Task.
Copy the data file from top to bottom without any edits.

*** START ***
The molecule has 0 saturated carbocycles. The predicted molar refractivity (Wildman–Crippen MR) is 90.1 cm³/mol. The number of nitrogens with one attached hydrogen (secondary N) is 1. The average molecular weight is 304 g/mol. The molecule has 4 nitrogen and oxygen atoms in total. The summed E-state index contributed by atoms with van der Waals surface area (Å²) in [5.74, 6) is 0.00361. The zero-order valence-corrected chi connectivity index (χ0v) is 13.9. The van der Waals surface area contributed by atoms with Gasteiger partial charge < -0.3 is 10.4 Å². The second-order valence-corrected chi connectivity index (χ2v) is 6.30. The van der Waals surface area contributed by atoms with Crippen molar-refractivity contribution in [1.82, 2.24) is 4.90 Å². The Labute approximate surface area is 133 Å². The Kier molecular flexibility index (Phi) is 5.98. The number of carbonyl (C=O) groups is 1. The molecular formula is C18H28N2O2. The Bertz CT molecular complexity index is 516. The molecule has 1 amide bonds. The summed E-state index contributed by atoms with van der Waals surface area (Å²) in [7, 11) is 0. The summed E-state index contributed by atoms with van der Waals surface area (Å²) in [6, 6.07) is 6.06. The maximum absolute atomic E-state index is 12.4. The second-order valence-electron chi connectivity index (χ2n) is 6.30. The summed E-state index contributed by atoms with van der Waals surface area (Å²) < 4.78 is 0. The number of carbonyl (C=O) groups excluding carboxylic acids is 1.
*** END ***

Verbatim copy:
The molecule has 0 saturated carbocycles. The predicted molar refractivity (Wildman–Crippen MR) is 90.1 cm³/mol. The number of nitrogens with one attached hydrogen (secondary N) is 1. The average molecular weight is 304 g/mol. The molecule has 4 nitrogen and oxygen atoms in total. The summed E-state index contributed by atoms with van der Waals surface area (Å²) in [5.74, 6) is 0.00361. The zero-order valence-corrected chi connectivity index (χ0v) is 13.9. The van der Waals surface area contributed by atoms with Gasteiger partial charge < -0.3 is 10.4 Å². The second-order valence-corrected chi connectivity index (χ2v) is 6.30. The van der Waals surface area contributed by atoms with Crippen molar-refractivity contribution in [1.82, 2.24) is 4.90 Å². The Labute approximate surface area is 133 Å². The Kier molecular flexibility index (Phi) is 5.98. The number of carbonyl (C=O) groups is 1. The molecular formula is C18H28N2O2. The Bertz CT molecular complexity index is 516. The molecule has 1 amide bonds. The summed E-state index contributed by atoms with van der Waals surface area (Å²) in [7, 11) is 0. The summed E-state index contributed by atoms with van der Waals surface area (Å²) in [6, 6.07) is 6.06. The maximum absolute atomic E-state index is 12.4. The second-order valence-electron chi connectivity index (χ2n) is 6.30. The summed E-state index contributed by atoms with van der Waals surface area (Å²) < 4.78 is 0. The number of carbonyl (C=O) groups excluding carboxylic acids is 1.